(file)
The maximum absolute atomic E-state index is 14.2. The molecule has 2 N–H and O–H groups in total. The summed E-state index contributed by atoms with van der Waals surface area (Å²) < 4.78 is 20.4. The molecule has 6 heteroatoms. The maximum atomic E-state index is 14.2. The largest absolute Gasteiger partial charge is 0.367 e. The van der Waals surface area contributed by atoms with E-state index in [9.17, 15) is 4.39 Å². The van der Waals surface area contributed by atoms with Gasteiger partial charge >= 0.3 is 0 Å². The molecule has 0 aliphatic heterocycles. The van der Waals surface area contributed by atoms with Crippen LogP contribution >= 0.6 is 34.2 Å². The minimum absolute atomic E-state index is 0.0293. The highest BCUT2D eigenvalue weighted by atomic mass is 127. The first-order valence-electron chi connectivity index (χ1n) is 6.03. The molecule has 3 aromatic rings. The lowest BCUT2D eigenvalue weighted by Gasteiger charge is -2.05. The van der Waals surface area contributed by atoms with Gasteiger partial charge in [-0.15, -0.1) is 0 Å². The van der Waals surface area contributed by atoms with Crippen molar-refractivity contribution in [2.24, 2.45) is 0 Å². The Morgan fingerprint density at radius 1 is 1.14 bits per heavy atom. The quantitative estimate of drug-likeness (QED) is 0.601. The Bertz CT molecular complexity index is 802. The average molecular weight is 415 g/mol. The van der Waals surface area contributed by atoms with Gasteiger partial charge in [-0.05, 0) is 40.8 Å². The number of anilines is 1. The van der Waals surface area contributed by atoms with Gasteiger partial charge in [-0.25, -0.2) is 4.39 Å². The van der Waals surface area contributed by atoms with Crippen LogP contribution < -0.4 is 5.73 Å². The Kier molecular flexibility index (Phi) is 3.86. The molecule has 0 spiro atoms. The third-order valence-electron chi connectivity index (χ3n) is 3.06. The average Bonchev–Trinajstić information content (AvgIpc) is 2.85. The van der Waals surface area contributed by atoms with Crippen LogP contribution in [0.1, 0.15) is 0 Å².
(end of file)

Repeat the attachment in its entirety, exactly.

The maximum absolute atomic E-state index is 14.2. The molecule has 2 N–H and O–H groups in total. The summed E-state index contributed by atoms with van der Waals surface area (Å²) < 4.78 is 20.4. The molecule has 6 heteroatoms. The maximum atomic E-state index is 14.2. The largest absolute Gasteiger partial charge is 0.367 e. The van der Waals surface area contributed by atoms with E-state index in [9.17, 15) is 4.39 Å². The van der Waals surface area contributed by atoms with Gasteiger partial charge >= 0.3 is 0 Å². The molecule has 0 aliphatic heterocycles. The van der Waals surface area contributed by atoms with Crippen LogP contribution >= 0.6 is 34.2 Å². The minimum absolute atomic E-state index is 0.0293. The highest BCUT2D eigenvalue weighted by atomic mass is 127. The first-order valence-electron chi connectivity index (χ1n) is 6.03. The molecule has 3 aromatic rings. The lowest BCUT2D eigenvalue weighted by Gasteiger charge is -2.05. The van der Waals surface area contributed by atoms with Gasteiger partial charge in [-0.15, -0.1) is 0 Å². The van der Waals surface area contributed by atoms with Crippen molar-refractivity contribution in [2.24, 2.45) is 0 Å². The Morgan fingerprint density at radius 1 is 1.14 bits per heavy atom. The quantitative estimate of drug-likeness (QED) is 0.601. The Bertz CT molecular complexity index is 802. The average molecular weight is 415 g/mol. The van der Waals surface area contributed by atoms with Gasteiger partial charge in [-0.05, 0) is 40.8 Å². The number of anilines is 1. The van der Waals surface area contributed by atoms with Gasteiger partial charge in [-0.25, -0.2) is 4.39 Å². The van der Waals surface area contributed by atoms with Crippen LogP contribution < -0.4 is 5.73 Å². The Kier molecular flexibility index (Phi) is 3.86. The molecule has 0 spiro atoms. The third-order valence-electron chi connectivity index (χ3n) is 3.06. The average Bonchev–Trinajstić information content (AvgIpc) is 2.85. The van der Waals surface area contributed by atoms with Crippen LogP contribution in [0.1, 0.15) is 0 Å².